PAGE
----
Next, the bread man made his way to our table offering a choice between: French, Multigrain and a Picholine Olive Baguette. Served with a Salted Herb Butter, each selection contained a nice crusty exterior and warm chewy innards.

For her first course, MW ordered the Mare e Monte. Pairing elements of both "sea and land," the dish contained Diver Scallops, Celery Root, Black Truffles, Bone Marrow and Thyme and was beautifully presented in a hollowed out marrow bone. Slices of sweet scallop were interlaced between discs of celery root and heady slivers of black truffle, then topped with bone marrow.

My Crudo di Passera consisted of thinly sliced Line Caught Fluke, topped with Sea Urchin, Ligurian Lemon Oil and Sturgeon Caviar. A heavily nuanced dish, each element on the plate served an integral role as the subtle sweetness of the fish was wonderfully accented by the creamy sea urchin, lemon oil and salty caviar to form something absolutely stunning.

With too many tempting options, we chose to supplement the Uovo as an additional appetizer. Described as a Slow Poached Egg with Lobster, Sweetbread and a Nuage Layon, the dish was well worth the additional charge. The sweet lobster meat and crispy fried sweetbreads were nice accessories to the perfectly poached egg and sharp nuage layon.

Moving on to our second course, MW chose the Gnochetti with Saffron Gnocchi, Crab and Sea Urchin-- strikingly similar to the Malloreddus we had at Convivio. While not exactly reinventing the wheel, the dish was extremely solid, containing even more crab meat than we had remembered. Our only complaint was that, like with so many pasta dishes containing this luxurious ingredient, the flavor of the sea urchin was a bit too subtle.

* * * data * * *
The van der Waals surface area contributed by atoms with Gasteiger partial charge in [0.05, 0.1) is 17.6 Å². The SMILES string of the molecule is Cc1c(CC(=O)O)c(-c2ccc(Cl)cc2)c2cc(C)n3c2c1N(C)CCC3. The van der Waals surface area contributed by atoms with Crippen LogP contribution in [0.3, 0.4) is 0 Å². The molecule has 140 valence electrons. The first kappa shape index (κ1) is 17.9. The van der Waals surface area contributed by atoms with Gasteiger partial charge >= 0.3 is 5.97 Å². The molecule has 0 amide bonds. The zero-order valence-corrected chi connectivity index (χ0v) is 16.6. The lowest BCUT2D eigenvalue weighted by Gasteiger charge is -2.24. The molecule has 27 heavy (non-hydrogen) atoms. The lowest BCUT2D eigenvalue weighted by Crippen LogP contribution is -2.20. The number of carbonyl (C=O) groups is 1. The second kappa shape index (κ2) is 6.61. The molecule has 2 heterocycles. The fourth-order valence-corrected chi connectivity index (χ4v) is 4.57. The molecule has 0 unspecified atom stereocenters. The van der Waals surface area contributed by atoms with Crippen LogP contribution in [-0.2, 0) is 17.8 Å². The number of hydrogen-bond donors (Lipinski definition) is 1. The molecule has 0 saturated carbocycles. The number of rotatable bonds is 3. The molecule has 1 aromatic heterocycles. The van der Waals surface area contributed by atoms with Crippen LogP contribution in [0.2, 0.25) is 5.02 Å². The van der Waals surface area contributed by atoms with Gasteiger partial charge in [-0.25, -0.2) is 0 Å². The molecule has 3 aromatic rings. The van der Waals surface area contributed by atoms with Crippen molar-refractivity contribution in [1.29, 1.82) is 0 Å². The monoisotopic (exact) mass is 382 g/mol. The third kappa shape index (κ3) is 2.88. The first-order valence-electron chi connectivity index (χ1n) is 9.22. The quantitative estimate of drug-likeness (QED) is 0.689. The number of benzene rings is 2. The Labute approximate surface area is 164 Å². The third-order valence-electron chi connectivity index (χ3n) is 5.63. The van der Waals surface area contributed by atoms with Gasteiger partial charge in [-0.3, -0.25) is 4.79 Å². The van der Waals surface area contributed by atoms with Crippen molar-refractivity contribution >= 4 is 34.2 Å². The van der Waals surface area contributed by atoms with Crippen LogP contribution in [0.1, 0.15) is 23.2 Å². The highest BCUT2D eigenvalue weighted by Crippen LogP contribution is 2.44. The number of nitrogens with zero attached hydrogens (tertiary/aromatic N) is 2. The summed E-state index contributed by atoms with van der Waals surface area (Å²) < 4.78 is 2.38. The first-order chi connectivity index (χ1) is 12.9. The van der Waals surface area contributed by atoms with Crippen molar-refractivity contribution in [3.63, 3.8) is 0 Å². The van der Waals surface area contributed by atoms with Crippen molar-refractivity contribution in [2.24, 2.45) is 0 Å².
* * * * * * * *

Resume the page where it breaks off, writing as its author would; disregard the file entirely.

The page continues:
I opted for the Agnolotti, Brasied Veal Parcels with Butternut Squash and a Black Truffle Sugo, which contained bolder flavors, and, in my opinion, was the better of the two pastas. The sweetness from the butternut squash helped cut the richness of the al dente agnolotti and earthy truffle sugo, preventing it from becoming overwhelming.

For our next round of cocktails, MW ordered the Royal Blush - Absolut Vodka, Mint, Lime, Morello Cherry, Sparkling Wine - which was finished table side. My Mela Brûlée - Santa Teresa Rum, Hot Rosemary Cider - was served warm and was extraordinary.

For our entrees, MW chose the Vitello, or Amish Veal Chop "Au Four," with a Sweetbread-Choux Farci and Sauce Perigeux. The massive bone-in veal chop had been seared hard, yet remained moist and paired beautifully with the pungent perigeux sauce. The sweetbread-choux farci was a pleasant surprise. Essentially, cabbage wrapped sweetbreads, the vegetable acted as a stunning foil for the delicate sweetbreads, absorbing a massive amount of flavor in the process.